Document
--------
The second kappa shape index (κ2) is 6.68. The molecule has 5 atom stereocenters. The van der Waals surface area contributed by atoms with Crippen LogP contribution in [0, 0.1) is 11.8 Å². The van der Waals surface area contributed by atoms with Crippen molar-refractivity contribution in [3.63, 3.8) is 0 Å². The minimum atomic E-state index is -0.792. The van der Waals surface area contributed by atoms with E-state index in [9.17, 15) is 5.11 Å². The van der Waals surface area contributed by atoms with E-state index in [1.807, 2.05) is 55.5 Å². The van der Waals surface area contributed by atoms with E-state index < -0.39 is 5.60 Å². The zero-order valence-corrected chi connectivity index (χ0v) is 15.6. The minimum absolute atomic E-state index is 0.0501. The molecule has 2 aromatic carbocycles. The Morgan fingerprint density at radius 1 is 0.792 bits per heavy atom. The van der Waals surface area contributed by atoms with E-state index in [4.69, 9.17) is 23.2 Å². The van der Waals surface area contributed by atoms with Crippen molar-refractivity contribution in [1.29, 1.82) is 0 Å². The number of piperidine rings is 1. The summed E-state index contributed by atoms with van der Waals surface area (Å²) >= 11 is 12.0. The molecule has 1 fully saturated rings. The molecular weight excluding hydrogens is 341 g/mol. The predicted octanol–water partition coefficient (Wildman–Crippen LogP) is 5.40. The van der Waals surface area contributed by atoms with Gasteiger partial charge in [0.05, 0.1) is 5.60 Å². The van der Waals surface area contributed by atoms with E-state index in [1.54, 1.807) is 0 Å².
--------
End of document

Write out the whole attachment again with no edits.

The second kappa shape index (κ2) is 6.68. The molecule has 5 atom stereocenters. The van der Waals surface area contributed by atoms with Crippen LogP contribution in [0, 0.1) is 11.8 Å². The van der Waals surface area contributed by atoms with Crippen molar-refractivity contribution in [3.63, 3.8) is 0 Å². The minimum atomic E-state index is -0.792. The van der Waals surface area contributed by atoms with E-state index in [9.17, 15) is 5.11 Å². The van der Waals surface area contributed by atoms with E-state index in [1.807, 2.05) is 55.5 Å². The van der Waals surface area contributed by atoms with E-state index < -0.39 is 5.60 Å². The zero-order valence-corrected chi connectivity index (χ0v) is 15.6. The minimum absolute atomic E-state index is 0.0501. The molecule has 2 aromatic carbocycles. The Morgan fingerprint density at radius 1 is 0.792 bits per heavy atom. The van der Waals surface area contributed by atoms with E-state index in [4.69, 9.17) is 23.2 Å². The van der Waals surface area contributed by atoms with Crippen molar-refractivity contribution in [1.29, 1.82) is 0 Å². The number of piperidine rings is 1. The summed E-state index contributed by atoms with van der Waals surface area (Å²) >= 11 is 12.0. The molecule has 1 fully saturated rings. The molecular weight excluding hydrogens is 341 g/mol. The predicted octanol–water partition coefficient (Wildman–Crippen LogP) is 5.40. The van der Waals surface area contributed by atoms with Gasteiger partial charge in [0.05, 0.1) is 5.60 Å². The van der Waals surface area contributed by atoms with E-state index in [1.54, 1.807) is 0 Å².